Project management is critical for organizational success, and businesses should know how to implement their practices. The knowledge areas are some of the inputs that can be used as a guide to be followed by firms to improve project management by selecting the most appropriate bodies of knowledge (Varajão, 2016). The PMBOK knowledge areas can be defined as the identified areas of project management that require specific knowledge and are described in terms of their component processes, techniques, inputs, outputs, tools, and practices (PMI, 2019). The paper defines and discusses the selected PMBOK knowledge area (procurement management), PMBOK process groups, agile adaptive methodologies, and provides examples of knowledge areas from the Bible.
PMBOK Knowledge Area: Procurement Management
In the corporate world, procurement is a critical function often performed throughout an entire supply chain. The procurement activity is involved with the acquisition of supplies to help perform a business activity. Procurement management, however, is a management function that entails performing the managerial activities of planning, organizing, directing, and controlling within the context of procurement. As knowledge in PMBOK, procurement is the external purchasing executed to meet certain project needs (PMI, 2019). There are three processes involved in project procurement management: planning procurement management, conducting procurements, and controlling procurements. These processes are intended not only to help the project teams acquire supplies for the projects but also to enhance the supplier performance across the supply chain. According to Buzzetto et al. (2020), the selection of suppliers has a direct impact on the performance of the entire project. Such observations help to clarify how important procurement management is for project success.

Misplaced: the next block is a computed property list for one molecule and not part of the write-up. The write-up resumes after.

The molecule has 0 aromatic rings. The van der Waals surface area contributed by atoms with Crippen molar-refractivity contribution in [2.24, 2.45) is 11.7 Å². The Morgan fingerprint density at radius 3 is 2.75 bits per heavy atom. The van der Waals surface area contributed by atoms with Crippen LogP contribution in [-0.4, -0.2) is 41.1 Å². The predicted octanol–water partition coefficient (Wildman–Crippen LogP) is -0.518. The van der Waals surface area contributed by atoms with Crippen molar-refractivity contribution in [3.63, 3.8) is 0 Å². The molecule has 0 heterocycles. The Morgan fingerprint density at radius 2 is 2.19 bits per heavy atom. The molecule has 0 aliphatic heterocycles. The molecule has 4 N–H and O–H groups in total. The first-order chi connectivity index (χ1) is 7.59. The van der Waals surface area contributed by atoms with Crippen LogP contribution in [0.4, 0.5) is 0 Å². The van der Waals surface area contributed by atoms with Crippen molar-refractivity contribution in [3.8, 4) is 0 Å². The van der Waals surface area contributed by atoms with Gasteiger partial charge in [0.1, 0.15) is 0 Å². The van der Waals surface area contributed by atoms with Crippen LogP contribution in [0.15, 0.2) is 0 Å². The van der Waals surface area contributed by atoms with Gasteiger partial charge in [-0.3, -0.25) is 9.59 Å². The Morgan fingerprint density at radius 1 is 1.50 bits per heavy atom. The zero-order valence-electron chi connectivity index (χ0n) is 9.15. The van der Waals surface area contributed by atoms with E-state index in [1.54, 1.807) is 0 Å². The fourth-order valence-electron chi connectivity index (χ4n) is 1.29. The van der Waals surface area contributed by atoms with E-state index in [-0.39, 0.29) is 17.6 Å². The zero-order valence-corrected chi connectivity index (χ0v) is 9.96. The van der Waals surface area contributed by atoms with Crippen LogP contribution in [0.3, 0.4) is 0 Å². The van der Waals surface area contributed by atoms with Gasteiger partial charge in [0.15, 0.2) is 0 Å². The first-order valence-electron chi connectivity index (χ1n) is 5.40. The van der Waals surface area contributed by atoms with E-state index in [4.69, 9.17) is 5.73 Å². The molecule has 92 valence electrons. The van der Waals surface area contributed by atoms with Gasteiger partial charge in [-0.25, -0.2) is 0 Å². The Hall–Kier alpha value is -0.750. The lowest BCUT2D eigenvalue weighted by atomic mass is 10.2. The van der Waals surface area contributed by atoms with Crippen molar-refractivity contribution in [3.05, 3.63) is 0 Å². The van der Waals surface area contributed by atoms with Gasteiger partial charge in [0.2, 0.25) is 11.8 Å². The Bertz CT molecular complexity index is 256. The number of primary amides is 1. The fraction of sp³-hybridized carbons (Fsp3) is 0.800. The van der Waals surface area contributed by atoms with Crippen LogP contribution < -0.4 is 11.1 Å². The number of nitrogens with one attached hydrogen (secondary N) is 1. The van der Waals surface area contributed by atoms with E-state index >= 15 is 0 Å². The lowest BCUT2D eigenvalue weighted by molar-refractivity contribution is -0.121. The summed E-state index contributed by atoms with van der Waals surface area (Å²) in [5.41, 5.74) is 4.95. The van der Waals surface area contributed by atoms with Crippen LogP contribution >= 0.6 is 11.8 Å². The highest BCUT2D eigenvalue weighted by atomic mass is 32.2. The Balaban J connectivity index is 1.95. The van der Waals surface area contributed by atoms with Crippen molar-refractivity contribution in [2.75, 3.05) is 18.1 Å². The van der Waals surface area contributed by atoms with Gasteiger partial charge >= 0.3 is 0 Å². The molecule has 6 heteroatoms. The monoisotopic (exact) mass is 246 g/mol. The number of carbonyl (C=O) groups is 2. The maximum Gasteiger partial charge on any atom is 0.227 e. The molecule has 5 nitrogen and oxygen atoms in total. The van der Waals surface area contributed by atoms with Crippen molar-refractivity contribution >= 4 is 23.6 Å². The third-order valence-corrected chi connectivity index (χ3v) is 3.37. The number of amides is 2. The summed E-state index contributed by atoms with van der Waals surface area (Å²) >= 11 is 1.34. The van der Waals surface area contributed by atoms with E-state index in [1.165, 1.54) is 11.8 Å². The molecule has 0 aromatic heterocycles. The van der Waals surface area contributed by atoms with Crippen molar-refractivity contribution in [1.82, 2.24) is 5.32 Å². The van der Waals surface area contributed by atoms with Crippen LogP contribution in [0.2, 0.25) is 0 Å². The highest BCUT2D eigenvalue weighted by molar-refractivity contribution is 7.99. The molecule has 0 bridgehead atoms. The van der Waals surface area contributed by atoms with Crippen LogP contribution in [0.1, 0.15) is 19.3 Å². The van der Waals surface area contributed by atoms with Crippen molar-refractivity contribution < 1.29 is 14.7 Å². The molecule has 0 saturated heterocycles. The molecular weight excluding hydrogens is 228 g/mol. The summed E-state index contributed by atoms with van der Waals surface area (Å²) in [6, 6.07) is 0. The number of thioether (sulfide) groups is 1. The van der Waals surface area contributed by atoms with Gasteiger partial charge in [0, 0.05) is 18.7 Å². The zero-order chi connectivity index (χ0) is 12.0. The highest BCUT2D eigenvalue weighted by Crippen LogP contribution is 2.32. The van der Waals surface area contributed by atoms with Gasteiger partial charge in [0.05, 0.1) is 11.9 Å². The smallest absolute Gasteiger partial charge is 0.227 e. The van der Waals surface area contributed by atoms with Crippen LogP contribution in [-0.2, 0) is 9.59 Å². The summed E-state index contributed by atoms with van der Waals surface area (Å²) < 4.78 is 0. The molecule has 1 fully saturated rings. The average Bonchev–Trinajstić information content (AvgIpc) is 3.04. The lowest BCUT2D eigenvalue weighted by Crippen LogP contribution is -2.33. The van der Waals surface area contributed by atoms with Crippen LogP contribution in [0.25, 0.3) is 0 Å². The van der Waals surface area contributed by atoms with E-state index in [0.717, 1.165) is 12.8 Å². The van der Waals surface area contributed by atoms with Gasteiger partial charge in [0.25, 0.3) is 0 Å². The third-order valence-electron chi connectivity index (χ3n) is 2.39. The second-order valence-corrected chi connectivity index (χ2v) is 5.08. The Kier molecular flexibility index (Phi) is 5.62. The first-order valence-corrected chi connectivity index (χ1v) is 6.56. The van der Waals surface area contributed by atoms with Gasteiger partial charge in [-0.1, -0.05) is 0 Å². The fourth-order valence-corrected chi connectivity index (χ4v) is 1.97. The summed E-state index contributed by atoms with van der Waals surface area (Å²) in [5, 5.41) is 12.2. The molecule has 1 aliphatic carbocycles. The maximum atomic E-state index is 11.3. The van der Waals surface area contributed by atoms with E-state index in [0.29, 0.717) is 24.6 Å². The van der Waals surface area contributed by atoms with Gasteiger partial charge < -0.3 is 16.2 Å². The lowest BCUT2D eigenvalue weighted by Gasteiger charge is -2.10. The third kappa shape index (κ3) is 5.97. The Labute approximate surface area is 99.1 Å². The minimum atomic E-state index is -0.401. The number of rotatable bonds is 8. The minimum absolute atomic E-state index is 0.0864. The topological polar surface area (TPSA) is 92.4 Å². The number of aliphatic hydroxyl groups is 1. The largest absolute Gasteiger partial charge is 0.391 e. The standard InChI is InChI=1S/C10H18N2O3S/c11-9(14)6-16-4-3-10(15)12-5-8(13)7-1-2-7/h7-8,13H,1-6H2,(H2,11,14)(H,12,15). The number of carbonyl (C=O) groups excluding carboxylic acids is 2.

The first stage in procurement management is planning where the needs of the project as identified. The external vendors are listed in a statement of work or terms of reference that highlights what a contractor is expected to do. Procurement documents are prepared before tenders are invited and vendors selected to supply the materials. The planning phase can be seen as the pre-procurement phase where a careful examination of both the project and the suppliers is conducted. It is at this stage, according to Buzzetto et al. (2020), where long-term company-supplier relationships can be established. The procurement manager needs to have full knowledge of the project requirements and supplier capabilities.